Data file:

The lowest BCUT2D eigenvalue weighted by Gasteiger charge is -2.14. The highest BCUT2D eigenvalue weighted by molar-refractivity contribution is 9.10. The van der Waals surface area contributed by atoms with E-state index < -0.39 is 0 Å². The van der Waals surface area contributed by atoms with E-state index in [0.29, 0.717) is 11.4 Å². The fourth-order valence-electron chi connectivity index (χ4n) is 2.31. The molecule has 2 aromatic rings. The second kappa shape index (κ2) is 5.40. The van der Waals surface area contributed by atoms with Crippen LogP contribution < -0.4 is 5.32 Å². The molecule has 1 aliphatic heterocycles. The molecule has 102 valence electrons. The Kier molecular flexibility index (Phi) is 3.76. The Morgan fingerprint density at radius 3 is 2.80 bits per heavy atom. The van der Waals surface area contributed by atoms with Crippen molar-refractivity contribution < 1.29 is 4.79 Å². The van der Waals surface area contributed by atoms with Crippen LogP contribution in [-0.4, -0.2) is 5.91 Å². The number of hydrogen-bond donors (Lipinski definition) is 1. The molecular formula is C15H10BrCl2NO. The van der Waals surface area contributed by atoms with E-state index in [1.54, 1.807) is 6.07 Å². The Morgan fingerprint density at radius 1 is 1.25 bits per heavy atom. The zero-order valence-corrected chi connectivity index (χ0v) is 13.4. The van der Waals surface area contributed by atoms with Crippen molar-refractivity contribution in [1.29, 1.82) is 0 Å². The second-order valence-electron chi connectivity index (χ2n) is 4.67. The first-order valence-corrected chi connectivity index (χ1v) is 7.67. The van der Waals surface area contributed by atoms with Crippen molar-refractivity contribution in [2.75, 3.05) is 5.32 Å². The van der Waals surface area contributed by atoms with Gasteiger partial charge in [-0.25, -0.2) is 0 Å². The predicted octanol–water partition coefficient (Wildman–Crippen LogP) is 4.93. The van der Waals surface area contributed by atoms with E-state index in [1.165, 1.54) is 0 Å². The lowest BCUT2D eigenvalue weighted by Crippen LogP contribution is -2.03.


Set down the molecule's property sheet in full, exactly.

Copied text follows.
The lowest BCUT2D eigenvalue weighted by Gasteiger charge is -2.14. The highest BCUT2D eigenvalue weighted by molar-refractivity contribution is 9.10. The van der Waals surface area contributed by atoms with E-state index < -0.39 is 0 Å². The van der Waals surface area contributed by atoms with E-state index in [0.29, 0.717) is 11.4 Å². The fourth-order valence-electron chi connectivity index (χ4n) is 2.31. The molecule has 2 aromatic rings. The second kappa shape index (κ2) is 5.40. The van der Waals surface area contributed by atoms with Crippen LogP contribution < -0.4 is 5.32 Å². The molecule has 1 aliphatic heterocycles. The molecule has 102 valence electrons. The Kier molecular flexibility index (Phi) is 3.76. The Morgan fingerprint density at radius 3 is 2.80 bits per heavy atom. The van der Waals surface area contributed by atoms with Crippen molar-refractivity contribution < 1.29 is 4.79 Å². The van der Waals surface area contributed by atoms with Crippen LogP contribution in [-0.4, -0.2) is 5.91 Å². The number of hydrogen-bond donors (Lipinski definition) is 1. The molecular formula is C15H10BrCl2NO. The van der Waals surface area contributed by atoms with E-state index in [1.54, 1.807) is 6.07 Å². The Morgan fingerprint density at radius 1 is 1.25 bits per heavy atom. The zero-order valence-corrected chi connectivity index (χ0v) is 13.4. The van der Waals surface area contributed by atoms with Crippen molar-refractivity contribution in [1.29, 1.82) is 0 Å². The second-order valence-electron chi connectivity index (χ2n) is 4.67. The first-order valence-corrected chi connectivity index (χ1v) is 7.67. The van der Waals surface area contributed by atoms with Crippen molar-refractivity contribution in [2.75, 3.05) is 5.32 Å². The van der Waals surface area contributed by atoms with Gasteiger partial charge in [-0.25, -0.2) is 0 Å². The predicted octanol–water partition coefficient (Wildman–Crippen LogP) is 4.93. The van der Waals surface area contributed by atoms with E-state index in [1.165, 1.54) is 0 Å². The lowest BCUT2D eigenvalue weighted by Crippen LogP contribution is -2.03.